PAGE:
I recently did a fascinating exercise with a room full of CEOs. It was a game, but it really offered great insight into how each person in the room performs as a leader. Here’s the game:
- Five people play. Four are blindfolded.
- The leader gets the blindfolded team to tie four strings to a rubber-band, stretch the rubber-band around a cup of water, and carefully move the cup across the room — without spilling the water.
- The blindfolded team members don’t know what they are supposed to do. The leader has to explain it to them.
- The leader can’t touch the string, the cup, the rubber band or the blindfolded team members. It’s all verbal.
And that’s all there is to it. Sounds simple, right? You wouldn’t believe how challenging it was for some of these business leaders.
One CEO mused afterwards, “As soon as I put the blindfold on, my mind shut down. I thought, ‘I’m only going to do what she tells me.’ I didn’t ask questions. Didn’t try to understand the big picture.”
Isn’t that an interesting insight? Do you have employees that might feel the same way? Maybe they think, “The boss hasn’t explained it to me so I’m just going to sit here and wait for direction.” What can you do as a leader to engage this kind of person?
One best practice that we discovered along the way could be summarized like this: Start with the end in mind and tell the blindfolded team members what you plan to do. The “sighted” leader knows what she is trying to accomplish, but the blind followers don’t know what they are supposed to do. One successful leader gave the blindfolded team members a thumbnail overview of what was going to happen.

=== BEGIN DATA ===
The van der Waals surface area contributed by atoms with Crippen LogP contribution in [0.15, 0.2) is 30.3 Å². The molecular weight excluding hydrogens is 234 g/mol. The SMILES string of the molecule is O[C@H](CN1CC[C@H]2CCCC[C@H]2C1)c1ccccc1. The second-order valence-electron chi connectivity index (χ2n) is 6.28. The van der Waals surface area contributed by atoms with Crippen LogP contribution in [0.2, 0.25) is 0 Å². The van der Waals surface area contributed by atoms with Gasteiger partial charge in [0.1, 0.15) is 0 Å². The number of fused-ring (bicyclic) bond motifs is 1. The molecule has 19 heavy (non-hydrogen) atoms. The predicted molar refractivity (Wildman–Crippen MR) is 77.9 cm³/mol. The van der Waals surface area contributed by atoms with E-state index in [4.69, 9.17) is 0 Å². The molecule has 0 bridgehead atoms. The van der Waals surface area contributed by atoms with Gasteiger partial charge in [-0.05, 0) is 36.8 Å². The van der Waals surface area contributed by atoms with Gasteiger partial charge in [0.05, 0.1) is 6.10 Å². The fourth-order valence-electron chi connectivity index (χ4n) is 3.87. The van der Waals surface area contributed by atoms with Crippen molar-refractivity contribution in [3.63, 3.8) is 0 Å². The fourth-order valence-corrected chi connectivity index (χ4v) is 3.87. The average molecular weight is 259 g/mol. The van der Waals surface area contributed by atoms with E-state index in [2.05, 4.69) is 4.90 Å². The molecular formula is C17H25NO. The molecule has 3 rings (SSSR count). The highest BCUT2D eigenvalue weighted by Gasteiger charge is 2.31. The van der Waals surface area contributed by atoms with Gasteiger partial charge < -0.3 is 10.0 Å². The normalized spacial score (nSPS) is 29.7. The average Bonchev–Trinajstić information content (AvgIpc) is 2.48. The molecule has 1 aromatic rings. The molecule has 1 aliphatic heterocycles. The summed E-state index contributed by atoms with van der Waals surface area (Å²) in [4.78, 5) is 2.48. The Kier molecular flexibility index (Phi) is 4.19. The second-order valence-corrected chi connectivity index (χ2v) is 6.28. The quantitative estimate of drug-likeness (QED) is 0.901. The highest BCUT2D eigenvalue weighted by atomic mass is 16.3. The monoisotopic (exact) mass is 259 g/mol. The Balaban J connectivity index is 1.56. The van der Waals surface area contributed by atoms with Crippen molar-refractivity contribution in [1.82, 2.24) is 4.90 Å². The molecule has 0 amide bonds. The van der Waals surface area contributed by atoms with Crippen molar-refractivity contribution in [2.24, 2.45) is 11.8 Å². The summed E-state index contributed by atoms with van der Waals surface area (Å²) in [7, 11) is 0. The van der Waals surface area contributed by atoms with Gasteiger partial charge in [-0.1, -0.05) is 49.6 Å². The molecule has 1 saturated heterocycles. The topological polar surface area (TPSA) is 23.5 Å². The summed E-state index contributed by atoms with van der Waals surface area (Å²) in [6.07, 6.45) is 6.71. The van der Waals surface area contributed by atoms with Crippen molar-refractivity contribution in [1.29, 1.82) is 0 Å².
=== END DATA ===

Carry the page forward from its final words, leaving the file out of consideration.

One thing that I didn’t see, but it came out in reflection after the exercise was the option to let blindfolded team members experiment before starting. Try a little. See how it feels. Get the hang of it a bit. A good leader might also ask the team if they have any questions before beginning. (Our leader didn’t. She just jumped in and started giving directions.) One CEO said afterwards, “Oh yeah. I could have asked questions. I forgot.”
That’s it. A simple “game” — but one that provided fascinating insight into how we act as leaders and followers. And hopefully it was a “game” that helped a room full of CEOs discover some additional tools for the toolkit.